Current & Future Research Endeavors

Professor Yano's Surname Map builds on the growing interest in the regional analysis of surnames in Japan and other parts of the world.

As in the UK, there exists no exhaustive historical surname data for the whole country in Japan. For Kyoto, however, a database has been created as part of the Virtual Kyoto Project--another project led by Professor Yano. He is working on establishing links within this data that comprise name data from land registry maps from the end of the Meiji period (1868-1912), telephone directories, and the names of people in commerce and industry during the Taisho period (1912-1926).

Other projects include an investigation in the hometowns of the Tonden soldiers (屯田兵) and migration flows of their descendants, identifying the hometowns of Nikkei (日系人) who emigrated from Japan, as well as a study of population movements in local areas of Japan over the past fifteen years, linking them to the census data at town and village levels.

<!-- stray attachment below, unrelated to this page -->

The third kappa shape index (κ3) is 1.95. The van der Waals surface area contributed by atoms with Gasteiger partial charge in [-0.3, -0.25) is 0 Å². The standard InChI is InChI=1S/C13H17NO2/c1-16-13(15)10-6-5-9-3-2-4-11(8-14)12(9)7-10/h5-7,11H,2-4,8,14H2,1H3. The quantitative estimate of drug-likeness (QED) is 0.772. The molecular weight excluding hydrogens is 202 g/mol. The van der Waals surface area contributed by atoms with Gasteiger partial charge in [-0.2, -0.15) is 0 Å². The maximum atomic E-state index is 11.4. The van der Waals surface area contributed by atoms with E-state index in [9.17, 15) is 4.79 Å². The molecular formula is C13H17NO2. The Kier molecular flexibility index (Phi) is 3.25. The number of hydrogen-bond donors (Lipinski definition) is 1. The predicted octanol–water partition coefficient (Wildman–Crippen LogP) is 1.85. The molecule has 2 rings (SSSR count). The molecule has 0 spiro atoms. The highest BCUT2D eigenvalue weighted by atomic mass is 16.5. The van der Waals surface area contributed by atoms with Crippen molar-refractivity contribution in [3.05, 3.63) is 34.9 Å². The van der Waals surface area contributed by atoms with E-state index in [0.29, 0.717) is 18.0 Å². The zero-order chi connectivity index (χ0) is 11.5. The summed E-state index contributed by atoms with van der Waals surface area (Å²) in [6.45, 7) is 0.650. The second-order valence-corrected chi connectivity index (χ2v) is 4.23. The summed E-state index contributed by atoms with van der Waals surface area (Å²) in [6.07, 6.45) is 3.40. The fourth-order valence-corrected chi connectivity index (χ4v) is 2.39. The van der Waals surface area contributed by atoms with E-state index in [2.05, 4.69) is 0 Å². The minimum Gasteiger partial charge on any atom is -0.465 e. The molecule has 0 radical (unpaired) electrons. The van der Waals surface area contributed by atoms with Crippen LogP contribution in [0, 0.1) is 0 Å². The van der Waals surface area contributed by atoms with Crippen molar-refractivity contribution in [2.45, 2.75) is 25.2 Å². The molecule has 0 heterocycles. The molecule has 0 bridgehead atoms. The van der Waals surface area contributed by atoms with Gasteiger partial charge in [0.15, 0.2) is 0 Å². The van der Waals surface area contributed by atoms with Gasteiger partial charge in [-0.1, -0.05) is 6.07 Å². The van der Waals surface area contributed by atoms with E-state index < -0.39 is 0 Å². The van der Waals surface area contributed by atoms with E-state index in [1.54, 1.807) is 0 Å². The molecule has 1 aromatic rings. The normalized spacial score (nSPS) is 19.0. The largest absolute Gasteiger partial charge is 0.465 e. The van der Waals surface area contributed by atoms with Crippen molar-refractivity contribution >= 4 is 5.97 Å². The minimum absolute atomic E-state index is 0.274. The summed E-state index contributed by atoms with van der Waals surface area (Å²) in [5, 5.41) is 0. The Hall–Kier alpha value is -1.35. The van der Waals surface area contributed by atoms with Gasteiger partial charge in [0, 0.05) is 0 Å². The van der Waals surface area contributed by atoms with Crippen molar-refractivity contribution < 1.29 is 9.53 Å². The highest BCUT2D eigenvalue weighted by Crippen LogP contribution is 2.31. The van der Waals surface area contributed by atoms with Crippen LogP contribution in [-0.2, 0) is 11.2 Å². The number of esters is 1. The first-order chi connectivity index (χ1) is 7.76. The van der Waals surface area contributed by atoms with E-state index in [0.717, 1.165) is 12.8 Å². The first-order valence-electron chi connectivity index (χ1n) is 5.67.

Finally, Professor Yano is pursuing the possibility of digital humanities research on surnames, including the relationship between surnames and the name of places.

<Access the Surname Map>

<Access the UK project 'Named by PublicProfiler' of University College London (UCL)>

The Surname Map has been created by Ritsumeikan University in cooperation with Acton Winds Co., Ltd.

Further reading:

1. Cheshire, James A., Paul A. Longley, Keiji Yano, and Tomoya Nakaya. "Japanese surname regions." Papers in Regional Science 93 (2014): 539-555. https://doi.org/10.1111/pirs.12002.